This is a 47 year old man who was working as conductor at a railroad when the COVID crisis hit and was laid off in March 2020. At the moment he became depressed and suffered with extreme anxiety, not knowing how he would manage his finances without a job.
He was without a job for several months when the manager of the railroad called him back, but said there were no guarantees that business would remain open for long. Therefore the patient decided to seek another job with the railroad at a nearby city. However, the very first day on the job, he suffered a panic attack and what he himself described as a “psychotic event”: he felt he saw a dark figure coming in his room and tried to attack him. But another part of himself defended him.
After the above event, the patient resigned from the railroad and took a job as a bus driver in the city where I have my practice. The first day on this new job, he suffered another panic attack, which is when he called me. During my interview, he mentioned many things, but the most salient are as follows:
– History of one episode of major depression and extreme anxiety a few days before his wedding in 2008. He was treated back then with Zoloft and was well controlled for 5 years, until in 2013 he decided to stop the medication. He has since struggled with sadness, negative thoughts, and anxiety. He said he managed his symptoms with art therapy, exercise and meditation. But losing the job railroad toppled over all of the balance he once felt.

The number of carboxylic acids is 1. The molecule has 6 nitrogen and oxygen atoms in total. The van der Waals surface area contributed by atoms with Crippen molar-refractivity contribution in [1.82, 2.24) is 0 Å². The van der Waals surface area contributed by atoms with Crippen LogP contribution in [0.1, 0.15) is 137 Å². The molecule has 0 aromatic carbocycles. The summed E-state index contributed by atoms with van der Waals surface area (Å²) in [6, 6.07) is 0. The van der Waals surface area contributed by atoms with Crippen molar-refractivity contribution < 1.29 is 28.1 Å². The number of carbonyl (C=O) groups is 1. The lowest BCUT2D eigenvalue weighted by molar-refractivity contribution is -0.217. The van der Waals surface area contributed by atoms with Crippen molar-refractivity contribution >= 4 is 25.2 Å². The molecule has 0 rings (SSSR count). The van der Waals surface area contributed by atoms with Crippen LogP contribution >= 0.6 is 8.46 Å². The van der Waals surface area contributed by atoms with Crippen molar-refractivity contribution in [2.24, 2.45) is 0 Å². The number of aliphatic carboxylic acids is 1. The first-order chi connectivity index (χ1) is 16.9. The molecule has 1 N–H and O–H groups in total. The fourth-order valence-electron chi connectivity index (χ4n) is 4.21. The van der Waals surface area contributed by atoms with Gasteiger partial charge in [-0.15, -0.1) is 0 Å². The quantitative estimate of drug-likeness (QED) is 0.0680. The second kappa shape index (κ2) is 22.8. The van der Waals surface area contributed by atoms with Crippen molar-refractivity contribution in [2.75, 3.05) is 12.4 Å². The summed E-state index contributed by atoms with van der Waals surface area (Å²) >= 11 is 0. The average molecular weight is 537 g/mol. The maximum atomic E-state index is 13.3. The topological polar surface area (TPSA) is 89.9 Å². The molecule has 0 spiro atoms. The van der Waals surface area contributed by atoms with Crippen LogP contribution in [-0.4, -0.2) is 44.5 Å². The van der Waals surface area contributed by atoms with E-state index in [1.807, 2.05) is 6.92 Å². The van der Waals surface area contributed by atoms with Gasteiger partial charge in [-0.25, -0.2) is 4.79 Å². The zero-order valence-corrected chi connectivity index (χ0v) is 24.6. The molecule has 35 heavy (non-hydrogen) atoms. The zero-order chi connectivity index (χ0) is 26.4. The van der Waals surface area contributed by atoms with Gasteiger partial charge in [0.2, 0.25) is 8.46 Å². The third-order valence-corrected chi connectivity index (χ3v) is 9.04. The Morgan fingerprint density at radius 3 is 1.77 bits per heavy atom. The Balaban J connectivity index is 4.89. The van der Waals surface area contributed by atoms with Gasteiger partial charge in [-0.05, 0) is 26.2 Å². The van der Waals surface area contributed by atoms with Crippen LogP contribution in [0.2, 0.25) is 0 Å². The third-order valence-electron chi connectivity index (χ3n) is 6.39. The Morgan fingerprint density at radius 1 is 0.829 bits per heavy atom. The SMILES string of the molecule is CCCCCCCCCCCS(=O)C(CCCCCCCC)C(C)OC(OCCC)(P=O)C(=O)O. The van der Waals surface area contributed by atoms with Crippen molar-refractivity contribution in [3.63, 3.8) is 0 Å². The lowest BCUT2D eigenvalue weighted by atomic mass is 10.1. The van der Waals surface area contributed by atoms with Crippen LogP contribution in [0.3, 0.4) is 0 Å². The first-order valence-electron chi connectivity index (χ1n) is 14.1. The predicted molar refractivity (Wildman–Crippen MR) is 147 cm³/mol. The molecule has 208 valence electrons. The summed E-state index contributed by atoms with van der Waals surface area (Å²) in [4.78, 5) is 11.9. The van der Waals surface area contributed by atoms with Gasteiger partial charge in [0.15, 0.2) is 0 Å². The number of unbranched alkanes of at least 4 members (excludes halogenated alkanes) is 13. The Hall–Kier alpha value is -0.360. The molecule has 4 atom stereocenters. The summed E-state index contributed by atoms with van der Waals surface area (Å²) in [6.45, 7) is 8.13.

– Suicidal thoughts. He says he’s thought of going back to the railroad and jumping in front of the train. He does not have weapons in his house.
– Marital issues. His wife has decided to leave the home to live with her parents because she cannot find work in this town and their marriage is severely affected by the patient’s emotional instability.
– Intrusive homosexual fantasies. He claims these are new, are directed to a male friend he has who is openly gay. The patient is inundated with shame because he comes from a very religious family.
– Constant rumination and “angry voices” telling him that he’s a loser, that he’s gay. I have tried to clarify this issue about the “voices” on the three visits we’ve had. He has said that it is not that he literally hears voices, but that his internal dialogue is continuous leading to shame and remorse. I am not 100% sure that this patient doesn’t hear voices, and this is a big concern for me.
– Insomnia. He says he’s tried melatonin (5mg) and meditation, but it is very difficult to fall asleep and to stay asleep.
– Extensive family history of mental health issues with depression, anxiety, panic. NO schizophrenia.
I ran labs on this patient and he has low levels of vitamin D (21 ng/ml) and mildly high cholesterol (201 mg/dl) and LDL (146 mg/dl). Liver and renal function tests are normal. CBC is normal. TSH is normal.
I prescribed venlafaxine 75 mg and he says the panic attacks subsided and he has been able to drive the bus everyday for the past week on his full schedule (which may be as much as 12 hours continuously or may be split 4 hours of driving in the morning, then another 4 hours at night). He still feels very anxious, still cannot sleep, still has intrusive thoughts and the rumination is so bad that he is sometimes distracted by the “voices” while he is driving to work. I asked him if he suffers from road rage or if he’s had any accidents. He says categorically “NO”. But he does admit that one day at the job he took some curves with haste, “which can be scary for the passengers’ ‘.
1. Is venlafaxine the best treatment for this patient? I am thinking of increasing the dose to 150 mg. However, I’m concerned about the side effects, since he is a public bus driver. Or would you recommend another medication or adding a second medication?
2. How can I decide if it is safe to allow this patient to work in public transportation (either driving the bus or the train – which by the way, he insists he wants to go back to the railroad)? Do I bear any responsibility in this matter?